How To Tell If Your Music Is Good or Not

What Does This Remind You Of?

How To Tell If Your Music Is Good or Not

Ask This One Question

by Andre Gonsalves

What Does This Remind You Of?

How To Tell If Your Music Is Good or Not

Ask This One Question

by Andre Gonsalves

by Andre Gonsalves

One of my favorite authors, Seth Godin, recently wrote a post titled What Does It Remind You Of? and it reminded me of something I do when accessing whether a song is good or not. For instance, when someone asks me “is this song good?”.

Instead of just saying “yes” or “no” I like to tell them what it reminds me of. I think this is a much more helpful because, as anyone who creates knows, what does it mean to be good or bad? It’s very subjective, especially now that audiences accept varying levels of quality (See basically every breakout rapper in the last few years).

So how does this technique work?

What I like to do with my own music as well as other people’s music is to figure out what it reminds me of.

This way I’ll know if I’m on the right track if people are saying it reminds them of what I want to remind them of. For example, if I hear your song and say, “it reminds of Kanye meets Jay-Z”.

If that’s the sound you’re going for than you’re well on your way to achieving your vision. However, if the sound you’re going for is Coldplay meets Cardi B (which would be a hilariously amazing mash up), than you’ve got some work to do.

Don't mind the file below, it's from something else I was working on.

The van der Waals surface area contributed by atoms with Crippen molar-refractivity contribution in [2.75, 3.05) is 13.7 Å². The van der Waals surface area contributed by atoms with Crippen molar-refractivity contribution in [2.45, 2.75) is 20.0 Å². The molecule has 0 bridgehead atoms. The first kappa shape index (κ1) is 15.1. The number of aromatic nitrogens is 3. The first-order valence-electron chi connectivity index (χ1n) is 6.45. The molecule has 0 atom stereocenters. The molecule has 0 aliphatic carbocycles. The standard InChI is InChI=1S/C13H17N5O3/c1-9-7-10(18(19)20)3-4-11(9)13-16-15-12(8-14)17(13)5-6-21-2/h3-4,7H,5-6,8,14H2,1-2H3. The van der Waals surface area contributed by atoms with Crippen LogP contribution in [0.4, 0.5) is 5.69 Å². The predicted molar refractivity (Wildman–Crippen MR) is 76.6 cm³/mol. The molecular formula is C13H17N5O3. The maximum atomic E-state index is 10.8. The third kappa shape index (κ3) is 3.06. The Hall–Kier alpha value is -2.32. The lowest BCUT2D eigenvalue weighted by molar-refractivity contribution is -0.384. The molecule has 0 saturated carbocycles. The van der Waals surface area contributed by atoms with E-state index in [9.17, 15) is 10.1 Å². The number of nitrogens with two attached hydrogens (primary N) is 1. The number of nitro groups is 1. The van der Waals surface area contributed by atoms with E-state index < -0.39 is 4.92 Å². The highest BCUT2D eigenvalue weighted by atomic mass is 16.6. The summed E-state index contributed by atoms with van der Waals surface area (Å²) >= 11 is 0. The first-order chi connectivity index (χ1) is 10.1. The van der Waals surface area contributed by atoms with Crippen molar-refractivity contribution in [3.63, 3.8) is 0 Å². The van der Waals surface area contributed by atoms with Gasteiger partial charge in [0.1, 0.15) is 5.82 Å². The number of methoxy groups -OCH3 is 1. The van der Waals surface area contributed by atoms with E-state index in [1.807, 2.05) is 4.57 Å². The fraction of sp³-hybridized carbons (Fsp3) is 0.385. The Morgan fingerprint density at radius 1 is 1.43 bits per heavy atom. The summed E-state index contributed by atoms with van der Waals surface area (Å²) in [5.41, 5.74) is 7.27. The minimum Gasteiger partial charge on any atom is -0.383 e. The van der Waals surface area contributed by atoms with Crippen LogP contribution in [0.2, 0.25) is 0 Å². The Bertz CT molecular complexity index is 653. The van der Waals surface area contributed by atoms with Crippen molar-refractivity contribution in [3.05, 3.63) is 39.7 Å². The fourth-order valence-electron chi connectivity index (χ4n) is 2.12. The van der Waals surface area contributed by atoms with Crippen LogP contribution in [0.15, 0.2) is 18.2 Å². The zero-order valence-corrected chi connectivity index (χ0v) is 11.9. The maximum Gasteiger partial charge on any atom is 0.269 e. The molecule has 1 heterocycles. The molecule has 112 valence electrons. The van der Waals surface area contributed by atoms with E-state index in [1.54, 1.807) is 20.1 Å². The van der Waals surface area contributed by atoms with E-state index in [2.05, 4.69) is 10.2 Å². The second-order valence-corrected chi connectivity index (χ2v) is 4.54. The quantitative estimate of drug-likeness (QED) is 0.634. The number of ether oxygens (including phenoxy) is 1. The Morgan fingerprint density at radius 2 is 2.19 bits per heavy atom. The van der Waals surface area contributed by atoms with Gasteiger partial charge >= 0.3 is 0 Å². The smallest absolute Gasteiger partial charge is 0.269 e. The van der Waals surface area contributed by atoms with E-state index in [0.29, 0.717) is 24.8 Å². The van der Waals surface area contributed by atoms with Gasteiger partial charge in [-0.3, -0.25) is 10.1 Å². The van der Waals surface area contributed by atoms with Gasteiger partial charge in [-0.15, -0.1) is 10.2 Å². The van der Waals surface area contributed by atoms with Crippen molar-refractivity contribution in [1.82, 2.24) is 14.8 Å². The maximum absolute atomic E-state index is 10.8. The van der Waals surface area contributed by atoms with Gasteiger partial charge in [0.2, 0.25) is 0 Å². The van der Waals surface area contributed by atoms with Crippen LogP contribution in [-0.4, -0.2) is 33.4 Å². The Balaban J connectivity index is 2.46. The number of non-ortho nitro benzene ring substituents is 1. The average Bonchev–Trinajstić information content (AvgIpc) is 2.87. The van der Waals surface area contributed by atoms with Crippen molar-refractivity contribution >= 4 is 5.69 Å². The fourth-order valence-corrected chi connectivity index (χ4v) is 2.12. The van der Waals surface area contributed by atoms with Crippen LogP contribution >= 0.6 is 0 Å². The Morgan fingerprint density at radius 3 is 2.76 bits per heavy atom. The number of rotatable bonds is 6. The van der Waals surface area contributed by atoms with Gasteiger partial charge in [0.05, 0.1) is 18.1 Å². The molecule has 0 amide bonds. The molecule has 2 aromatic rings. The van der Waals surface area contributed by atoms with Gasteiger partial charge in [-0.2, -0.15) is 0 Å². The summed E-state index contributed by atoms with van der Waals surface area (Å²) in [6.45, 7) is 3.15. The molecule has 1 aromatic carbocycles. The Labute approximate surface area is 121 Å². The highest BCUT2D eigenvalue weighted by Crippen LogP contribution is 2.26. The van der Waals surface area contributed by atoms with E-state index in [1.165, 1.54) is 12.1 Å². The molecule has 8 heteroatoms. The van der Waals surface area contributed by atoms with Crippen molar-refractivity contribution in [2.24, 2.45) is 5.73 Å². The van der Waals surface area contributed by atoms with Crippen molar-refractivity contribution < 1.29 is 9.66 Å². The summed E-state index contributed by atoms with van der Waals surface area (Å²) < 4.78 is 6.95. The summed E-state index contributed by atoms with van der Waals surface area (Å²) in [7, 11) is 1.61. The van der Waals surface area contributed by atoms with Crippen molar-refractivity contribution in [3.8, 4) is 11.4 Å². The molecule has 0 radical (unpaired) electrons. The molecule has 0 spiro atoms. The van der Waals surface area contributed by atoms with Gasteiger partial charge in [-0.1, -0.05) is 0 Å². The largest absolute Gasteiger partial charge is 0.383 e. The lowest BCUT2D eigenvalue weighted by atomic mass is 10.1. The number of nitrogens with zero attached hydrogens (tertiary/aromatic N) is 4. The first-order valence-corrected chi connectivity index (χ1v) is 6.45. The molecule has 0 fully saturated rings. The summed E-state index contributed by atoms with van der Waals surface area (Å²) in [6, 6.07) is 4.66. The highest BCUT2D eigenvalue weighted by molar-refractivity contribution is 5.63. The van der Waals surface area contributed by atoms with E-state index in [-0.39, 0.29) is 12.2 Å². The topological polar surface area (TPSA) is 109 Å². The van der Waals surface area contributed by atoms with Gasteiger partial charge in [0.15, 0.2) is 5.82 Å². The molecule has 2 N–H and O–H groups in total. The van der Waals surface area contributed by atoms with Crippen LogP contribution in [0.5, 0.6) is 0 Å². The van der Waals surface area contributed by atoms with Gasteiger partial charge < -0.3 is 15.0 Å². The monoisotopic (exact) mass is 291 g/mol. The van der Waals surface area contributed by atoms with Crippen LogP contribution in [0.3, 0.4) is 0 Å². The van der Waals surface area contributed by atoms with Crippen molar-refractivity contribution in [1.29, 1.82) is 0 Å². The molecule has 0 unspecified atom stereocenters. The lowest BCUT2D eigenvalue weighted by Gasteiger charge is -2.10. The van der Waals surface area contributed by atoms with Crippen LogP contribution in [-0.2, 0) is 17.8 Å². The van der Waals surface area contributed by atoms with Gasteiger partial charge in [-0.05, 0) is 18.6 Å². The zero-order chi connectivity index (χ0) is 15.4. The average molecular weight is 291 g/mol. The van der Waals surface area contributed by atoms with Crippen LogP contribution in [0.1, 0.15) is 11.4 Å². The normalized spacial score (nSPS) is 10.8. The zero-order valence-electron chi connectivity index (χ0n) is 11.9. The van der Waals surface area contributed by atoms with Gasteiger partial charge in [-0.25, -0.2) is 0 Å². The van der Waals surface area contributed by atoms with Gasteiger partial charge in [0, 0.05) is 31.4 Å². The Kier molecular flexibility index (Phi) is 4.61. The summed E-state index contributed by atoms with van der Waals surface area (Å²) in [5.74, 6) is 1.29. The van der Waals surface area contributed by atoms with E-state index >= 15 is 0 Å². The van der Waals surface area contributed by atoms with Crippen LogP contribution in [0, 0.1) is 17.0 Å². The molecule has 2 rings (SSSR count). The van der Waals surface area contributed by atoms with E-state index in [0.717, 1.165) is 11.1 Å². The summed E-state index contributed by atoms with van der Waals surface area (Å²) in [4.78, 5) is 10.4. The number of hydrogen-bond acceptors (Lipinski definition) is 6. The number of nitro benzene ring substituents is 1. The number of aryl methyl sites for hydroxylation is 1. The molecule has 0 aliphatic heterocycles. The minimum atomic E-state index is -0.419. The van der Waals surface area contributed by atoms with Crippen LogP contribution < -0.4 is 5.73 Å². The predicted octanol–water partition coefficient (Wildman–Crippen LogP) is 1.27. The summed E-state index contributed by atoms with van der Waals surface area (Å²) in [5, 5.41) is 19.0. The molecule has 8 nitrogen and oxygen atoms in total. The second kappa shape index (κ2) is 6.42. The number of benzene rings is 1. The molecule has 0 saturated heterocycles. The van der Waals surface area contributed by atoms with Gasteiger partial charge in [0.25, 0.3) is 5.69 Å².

I think the main thing to keep in mind is to have a vision of the sound you’re going for and a good way to do that is to before you start creating is to say, “I want this to sound like x meets y”. 

For new artists, it’s best to keep this equation simple and not complicated it by adding a third and fourth variables but if you do feel like you have the talent level and experience go for it.

But for most new artists, this is probably the best approach to creating music because it’ll give you a template to follow.

Since a lot of artists just want to make music that sells and since it’s difficult to answer “Will this song sell?”, the cool thing about this technique is that it forces you to look at your art not from a commercial perspective but in terms of its artistic merit.

Now you maybe thinking what’s so artistic about mixing two artists together?

I would say pretty much all music and all art is a remix of something that came before it. But that’s an argument for another time.

The only thing I would say is to be aware of whose influencing your influences.

Because if you’re x and y variables are too similar you’re just creating another copycat.

A more fun and unique approach is to pick two artists from wildly different genres and mix them together.

Many new rappers like XXXtentacion and Tekashi69 have achieved recent success by taking this approach.

For example, XXXtentacion took the raw anger and melodies from 90’s grunge ala Nirvana and mixed them with trap and Tekashi69 is basically Onyx over trap beats.

Basically taking any non-trap genre and combining it with trap has proven to be winning formula for the last few years (This will probably end soon).

 

 

Andre is the head audio engineer at ADG Mastering. When he's not hunched over a mixing console he's hanging out with his son and daughter age 4 and 6.

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